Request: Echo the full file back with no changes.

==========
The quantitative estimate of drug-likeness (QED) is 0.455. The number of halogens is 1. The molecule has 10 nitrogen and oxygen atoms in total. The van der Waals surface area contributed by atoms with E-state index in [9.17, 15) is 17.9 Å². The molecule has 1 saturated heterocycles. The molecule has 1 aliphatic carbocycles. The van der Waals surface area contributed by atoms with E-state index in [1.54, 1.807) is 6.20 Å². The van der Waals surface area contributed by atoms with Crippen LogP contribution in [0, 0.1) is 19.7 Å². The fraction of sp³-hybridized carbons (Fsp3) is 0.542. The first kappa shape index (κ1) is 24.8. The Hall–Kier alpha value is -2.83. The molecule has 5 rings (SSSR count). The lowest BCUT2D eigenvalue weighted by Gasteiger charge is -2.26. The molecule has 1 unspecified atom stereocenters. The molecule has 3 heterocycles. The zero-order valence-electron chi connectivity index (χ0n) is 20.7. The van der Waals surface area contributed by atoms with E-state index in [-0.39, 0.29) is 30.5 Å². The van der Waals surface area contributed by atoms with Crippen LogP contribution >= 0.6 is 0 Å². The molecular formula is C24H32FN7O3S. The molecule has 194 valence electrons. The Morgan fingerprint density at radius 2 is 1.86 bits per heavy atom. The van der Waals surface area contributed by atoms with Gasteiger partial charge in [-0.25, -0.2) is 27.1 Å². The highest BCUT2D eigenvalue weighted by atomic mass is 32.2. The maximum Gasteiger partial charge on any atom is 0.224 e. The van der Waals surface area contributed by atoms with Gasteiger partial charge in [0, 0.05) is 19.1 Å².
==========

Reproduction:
The quantitative estimate of drug-likeness (QED) is 0.455. The number of halogens is 1. The molecule has 10 nitrogen and oxygen atoms in total. The van der Waals surface area contributed by atoms with E-state index in [9.17, 15) is 17.9 Å². The molecule has 1 saturated heterocycles. The molecule has 1 aliphatic carbocycles. The van der Waals surface area contributed by atoms with E-state index in [1.54, 1.807) is 6.20 Å². The van der Waals surface area contributed by atoms with Crippen LogP contribution in [0, 0.1) is 19.7 Å². The fraction of sp³-hybridized carbons (Fsp3) is 0.542. The first kappa shape index (κ1) is 24.8. The Hall–Kier alpha value is -2.83. The molecule has 5 rings (SSSR count). The lowest BCUT2D eigenvalue weighted by Gasteiger charge is -2.26. The molecule has 1 unspecified atom stereocenters. The molecule has 3 heterocycles. The zero-order valence-electron chi connectivity index (χ0n) is 20.7. The van der Waals surface area contributed by atoms with E-state index in [-0.39, 0.29) is 30.5 Å². The van der Waals surface area contributed by atoms with Crippen LogP contribution >= 0.6 is 0 Å². The molecular formula is C24H32FN7O3S. The molecule has 194 valence electrons. The Morgan fingerprint density at radius 2 is 1.86 bits per heavy atom. The van der Waals surface area contributed by atoms with Gasteiger partial charge in [-0.25, -0.2) is 27.1 Å². The highest BCUT2D eigenvalue weighted by atomic mass is 32.2. The maximum Gasteiger partial charge on any atom is 0.224 e. The van der Waals surface area contributed by atoms with Gasteiger partial charge in [0, 0.05) is 19.1 Å².